47.  While it is not a recommendation in Common Sense Common Safety, HSE has offered to clarify how health and safety law applies to school trips in a High Level Statement to provide schools, Local Authorities and teachers with clear messages about sensible risk management on school trips. This will apply equally to science field trips. HSE wishes to encourage all schools and Local Authorities to remove wasteful bureaucracy imposed on those involved in visits and activities—so that the focus is on the real risks[77] and not on paperwork. The high level statement will make clear that HSE's primary interest is real risks arising from serious breaches of the law and that any HSE investigations are targeted at these issues. The statement will outline the considerations HSE takes into account in reaching decisions about prosecution following an accident, and make clear that such action is very rare. The Statement will provide a further opportunity to actively promote the existing policy lines relevant to school science field trips.


Reported injuries to employees and members of the public (1) in primary and secondary education (2) occurring during science lessons (3) 2005/06 - 2009/10p (4)
2005-062006-07 2007-082008-09 2009-10
Major injury—employee4 341 1
Over-3-day injury—employee0 3116 10
Non-fatal injury—member of public 58626699 150
Total—reported injuries62 6881106 161


(1) Injuries are reported and defined under the Reporting of Injuries, Diseases and Dangerous Occurrences Regulations 1995 (RIDDOR).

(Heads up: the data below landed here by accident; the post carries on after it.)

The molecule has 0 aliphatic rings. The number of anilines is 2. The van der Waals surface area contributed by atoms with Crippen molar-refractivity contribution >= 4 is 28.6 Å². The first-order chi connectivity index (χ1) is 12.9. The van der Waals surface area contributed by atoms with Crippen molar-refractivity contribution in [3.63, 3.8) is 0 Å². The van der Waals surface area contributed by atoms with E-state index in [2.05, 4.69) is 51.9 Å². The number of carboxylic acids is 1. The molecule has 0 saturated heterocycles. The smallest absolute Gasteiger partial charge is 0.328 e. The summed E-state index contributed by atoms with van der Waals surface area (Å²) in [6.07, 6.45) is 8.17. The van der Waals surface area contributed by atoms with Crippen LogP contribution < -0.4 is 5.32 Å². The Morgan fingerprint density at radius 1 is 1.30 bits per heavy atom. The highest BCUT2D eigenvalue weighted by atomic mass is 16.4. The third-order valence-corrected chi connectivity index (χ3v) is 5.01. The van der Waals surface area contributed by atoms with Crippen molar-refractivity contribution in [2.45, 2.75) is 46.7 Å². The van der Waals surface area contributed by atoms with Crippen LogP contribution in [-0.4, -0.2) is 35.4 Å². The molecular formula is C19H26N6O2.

(2) Standard Industrial Classification of Economic Activities (SIC) codes 80100 "Primary education", 80210 "General secondary education" and 80220 "Technical and vocational secondary education". The SIC system is used in UK official statistics for classifying businesses by the type of activity they are engaged in. The latest version is SIC2003.

(3) A search was conducted of the "ICC notifier comments" field in order to capture details of such incidents. The following terms were used: "science", "physics", "chemistry", "biology", "geography", "laboratory". Any interrogation of the comments provided by notifiers is by its nature an error-prone process. This is because RIDDOR notifiers have freedom to express the details they supply in the way that they feel is most appropriate. As a consequence of the flexibility allowed during notification, it is very difficult to group together specific incidents from the individual reports that are submitted, hence there is no easy way of ensuring that all records are accounted for.

(4) The annual basis is the planning year from 1 April to 31 March. Statistics for 2009-10 are provisional, denoted by "p".


RIDDOR data need to be interpreted with care because it is known that non-fatal injuries are substantially under-reported. Currently, it is estimated that just over half of all such injuries to employees are actually reported.

Health and Safety Executive

6 June 2011

75   RIDDOR data needs to be interpreted with care because it is known that non-fatal injuries are substantially under-reported. Currently, it is estimated that just over half of all such injuries to employees are actually reported. Back

76   DfE 2010 School Census-In January 2010 there were around 8.1 million pupils (headcount) in all schools in England Back

77   The Courts have made clear that when health and safety law refers to risks, it is not contemplating risks that are trivial or fanciful. It is not its purpose to impose burdens on employers that are wholly unreasonable ( R v Chargot (2009) 2 All ER 660 [27] ) Back

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Prepared 14 September 2011